9. The Picture of Dorian Gray
  10. The Body Snatcher
  11. The Old Dark House
  12. Carnival of Souls
  13. Frankenstein
  14. Invasion of the Body Snatchers
  15. The Curse of Frankenstein
  16. Spider Baby
  17. The Thing From Another World
  18. Dracula
  19. The Wolf Man
  20. King Kong
  21. Freaks
  22. Night of the Living Dead
  23. The Cabinet of Dr. Caligari
  24. Nosferatu
  25. The Last Man on Earth

Fear Towards Death

(Rankings are determined by how closely the film comes to imbuing fear towards death within audiences.)

  1. Night of the Living Dead
  2. Psycho
  3. Freaks
  4. Spider Baby
  5. Eyes Without a Face
  6. The Last Man on Earth
  7. Repulsion
  8. Invasion of the Body Snatchers
  9. Carnival of Souls
  10. The Birds
  11. The Innocents
  12. The Haunting
  13. The Bad Seed
  14. Les Diabolique
  15. The Picture of Dorian Gray
  16. The Body Snatcher
  17. The Wolf Man
  18. Frankenstein
  19. The Curse of Frankenstein
  20. The Thing From Another World
  21. Dracula
  22. King Kong
  23. The Old Dark House
  24. The Cabinet of Dr. Caligari
  25. Nosferatu


Well, that’s it… There are others that could easily be on this list.  Some favorites include The Bride of Frankenstein (1935), Creature From the Black Lagoon (1954), The Blob (1958), Black Sunday (1960), Village of the Damned (1960), Rosemary’s Baby (1968)… Many more. There is one notable exception, however, that should NOT be included and I feel obliged to spend some time on why…


Peeping Tom Poster

Peeping Tom (1960): Plot: Mark Lewis is a photographer obsessed with filming everyone and everything – especially when people are at their most intimate and vulnerable selves. Commentary: Peeping Tom is one of those movies that film snobs want to believe is better than its more popular contemporary – Psycho, but isn’t.  It’s a good movie that proposes we are complicit in the horror because of our desire to watch horrible things.  In other words, the real horror is on the other end of the camera in our own minds – voyeurs each and every one – trying to vicariously sate our primal bloodlust… A neat concept, but sloppily executed.  For one, the message is heavy-handed and borders on preachy, unlike the brilliantly subtle but still grotesque critique of audiences put forward in Freaks (1932).  Recently, the film has also been subject to so many myths about its brilliance that I’ve lost count.  Probably the most laughable is that Hitchcock based Psycho on Peeping Tom.  This would be a remarkable feat, considering that he wrapped up filming of the former months before the latter was released (I guess Hitchcock – in addition to everything else – discovered how to travel through time).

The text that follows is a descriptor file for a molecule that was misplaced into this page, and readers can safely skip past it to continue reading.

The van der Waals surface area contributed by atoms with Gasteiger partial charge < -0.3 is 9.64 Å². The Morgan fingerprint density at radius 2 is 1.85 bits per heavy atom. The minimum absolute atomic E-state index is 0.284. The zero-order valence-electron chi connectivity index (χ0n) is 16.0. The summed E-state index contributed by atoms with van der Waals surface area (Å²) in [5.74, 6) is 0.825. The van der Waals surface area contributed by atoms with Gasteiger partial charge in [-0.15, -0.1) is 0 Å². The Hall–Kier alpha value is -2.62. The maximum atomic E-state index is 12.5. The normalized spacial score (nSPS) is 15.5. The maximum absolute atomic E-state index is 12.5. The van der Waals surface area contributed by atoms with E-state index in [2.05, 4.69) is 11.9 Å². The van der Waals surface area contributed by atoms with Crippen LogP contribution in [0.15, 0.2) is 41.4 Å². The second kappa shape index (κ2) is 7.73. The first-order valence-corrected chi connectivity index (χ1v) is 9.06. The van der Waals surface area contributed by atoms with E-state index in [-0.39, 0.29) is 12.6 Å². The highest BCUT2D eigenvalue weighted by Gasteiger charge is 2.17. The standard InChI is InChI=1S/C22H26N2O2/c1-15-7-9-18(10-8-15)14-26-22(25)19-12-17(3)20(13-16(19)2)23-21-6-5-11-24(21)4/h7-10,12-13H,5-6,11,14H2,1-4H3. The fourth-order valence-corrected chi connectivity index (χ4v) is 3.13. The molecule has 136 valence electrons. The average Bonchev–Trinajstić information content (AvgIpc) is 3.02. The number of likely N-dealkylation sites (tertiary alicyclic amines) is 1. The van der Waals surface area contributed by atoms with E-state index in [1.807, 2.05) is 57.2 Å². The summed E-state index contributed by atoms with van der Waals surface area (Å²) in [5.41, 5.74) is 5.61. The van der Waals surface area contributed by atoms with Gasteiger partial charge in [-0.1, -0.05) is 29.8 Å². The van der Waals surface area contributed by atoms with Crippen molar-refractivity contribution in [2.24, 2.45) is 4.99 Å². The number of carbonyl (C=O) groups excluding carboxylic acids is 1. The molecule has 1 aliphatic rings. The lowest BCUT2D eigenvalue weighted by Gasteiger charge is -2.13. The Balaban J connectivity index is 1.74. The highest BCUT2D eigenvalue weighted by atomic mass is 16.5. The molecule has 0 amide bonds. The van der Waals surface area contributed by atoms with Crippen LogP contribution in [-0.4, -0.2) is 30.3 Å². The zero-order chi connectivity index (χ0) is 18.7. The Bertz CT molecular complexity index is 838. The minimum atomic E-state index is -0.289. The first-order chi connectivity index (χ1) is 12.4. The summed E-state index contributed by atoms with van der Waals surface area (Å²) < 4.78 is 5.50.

Comparison: But since critics like to prop up Peeping Tom at Psycho’s expense, let’s see how it holds up: Unlike Psycho’s genuinely likable Norman Bates character, none of the characters in Peeping Tom are sympathetic.  Poor writing detracts from otherwise masterful performances – hampering the ability of audiences to connect with them. For example, at first Mark Lewis seems the picture of a psychopath – executing a design borne of obsession – one his victims play a crucial role in.  But wait! He’s a psychopath with a heart of gold, as his crush on the redhead downstairs begins to conflict with his compulsion to film (and kill) others.  (This is equivalent to Michael Myers putting the knife down because he discovers he’s in love with Laurie…) Instead of this exception making Mark a nuanced character, it only makes his pathology inconsistent, as psychopaths don’t have consciences.  Whereas, Norman Bates is a textbook psychotic, Mark becomes a conflicted psychopath when convenient for the story, but in the end (when not convenient) really isn’t that conflicted. 

Furthermore, unlike Hitchcock’s decision to use a musical theme of just strings and shoot his psychotic in black and white, Director Michael Powell’s ridiculous choice of soundtracks and full-color depiction seriously impede the otherwise highly disturbing theme – which looks for the blood-lusting psychopath in all of us – from penetrating beneath the skin.  Color could have been a brilliant choice, but Powell failed to exploit it – shying away from most of the killings except the one at the climax – and even then there isn’t so much as fake blood accompanying it.

Finally, unlike Psycho, Peeping Tom didn’t have a significant (if even perceptible) impact on the genre.  But on that score, it did help Hitchcock’s masterpiece in crucial way. Powell made the fatal mistake of releasing his film to critics prior to the general public.  It was (in some cases justifiably) panned and attendance for the release was poor.  Hitchcock decided to not release his pathological masterpiece to critics prior to the general public, for that reason – knowing that their judgment is often poor and assessments ill-conceived – traits they still have today.

(Perhaps, this was a bit of a rant… But I’m sick of people telling me what a brilliant movie Peeping Tom is.)